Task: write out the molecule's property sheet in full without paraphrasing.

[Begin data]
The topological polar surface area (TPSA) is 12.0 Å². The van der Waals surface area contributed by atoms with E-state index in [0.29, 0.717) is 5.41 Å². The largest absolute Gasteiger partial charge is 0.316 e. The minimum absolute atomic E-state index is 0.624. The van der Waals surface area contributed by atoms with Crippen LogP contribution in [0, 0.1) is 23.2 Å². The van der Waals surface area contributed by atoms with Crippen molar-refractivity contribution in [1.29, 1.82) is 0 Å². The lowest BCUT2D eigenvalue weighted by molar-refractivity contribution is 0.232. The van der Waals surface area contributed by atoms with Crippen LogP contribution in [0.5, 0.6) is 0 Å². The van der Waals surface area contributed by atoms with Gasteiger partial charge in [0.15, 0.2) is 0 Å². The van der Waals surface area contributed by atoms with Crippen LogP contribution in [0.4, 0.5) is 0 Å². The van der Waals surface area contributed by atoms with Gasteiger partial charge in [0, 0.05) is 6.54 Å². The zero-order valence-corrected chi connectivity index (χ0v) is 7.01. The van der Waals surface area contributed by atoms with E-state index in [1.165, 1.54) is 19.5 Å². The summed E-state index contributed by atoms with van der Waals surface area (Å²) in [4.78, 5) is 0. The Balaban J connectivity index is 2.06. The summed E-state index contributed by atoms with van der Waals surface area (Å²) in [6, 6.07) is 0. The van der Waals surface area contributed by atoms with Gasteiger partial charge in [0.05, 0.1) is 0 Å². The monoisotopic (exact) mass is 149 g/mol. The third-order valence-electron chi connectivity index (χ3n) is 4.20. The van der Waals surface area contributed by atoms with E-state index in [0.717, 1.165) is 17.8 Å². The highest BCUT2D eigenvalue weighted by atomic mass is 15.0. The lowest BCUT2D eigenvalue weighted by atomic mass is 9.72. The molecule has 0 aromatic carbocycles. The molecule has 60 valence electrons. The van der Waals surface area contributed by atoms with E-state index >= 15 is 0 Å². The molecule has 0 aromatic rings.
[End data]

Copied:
The topological polar surface area (TPSA) is 12.0 Å². The van der Waals surface area contributed by atoms with E-state index in [0.29, 0.717) is 5.41 Å². The largest absolute Gasteiger partial charge is 0.316 e. The minimum absolute atomic E-state index is 0.624. The van der Waals surface area contributed by atoms with Crippen LogP contribution in [0, 0.1) is 23.2 Å². The van der Waals surface area contributed by atoms with Crippen molar-refractivity contribution in [1.29, 1.82) is 0 Å². The lowest BCUT2D eigenvalue weighted by molar-refractivity contribution is 0.232. The van der Waals surface area contributed by atoms with Crippen LogP contribution in [0.5, 0.6) is 0 Å². The van der Waals surface area contributed by atoms with Gasteiger partial charge in [0.15, 0.2) is 0 Å². The van der Waals surface area contributed by atoms with Crippen LogP contribution in [0.4, 0.5) is 0 Å². The van der Waals surface area contributed by atoms with Gasteiger partial charge in [0, 0.05) is 6.54 Å². The zero-order valence-corrected chi connectivity index (χ0v) is 7.01. The van der Waals surface area contributed by atoms with E-state index in [1.165, 1.54) is 19.5 Å². The summed E-state index contributed by atoms with van der Waals surface area (Å²) in [4.78, 5) is 0. The Balaban J connectivity index is 2.06. The summed E-state index contributed by atoms with van der Waals surface area (Å²) in [6, 6.07) is 0. The van der Waals surface area contributed by atoms with Gasteiger partial charge in [0.05, 0.1) is 0 Å². The monoisotopic (exact) mass is 149 g/mol. The third-order valence-electron chi connectivity index (χ3n) is 4.20. The van der Waals surface area contributed by atoms with E-state index in [0.717, 1.165) is 17.8 Å². The highest BCUT2D eigenvalue weighted by atomic mass is 15.0. The lowest BCUT2D eigenvalue weighted by atomic mass is 9.72. The molecule has 0 aromatic carbocycles. The molecule has 60 valence electrons. The van der Waals surface area contributed by atoms with E-state index >= 15 is 0 Å². The molecule has 0 aromatic rings.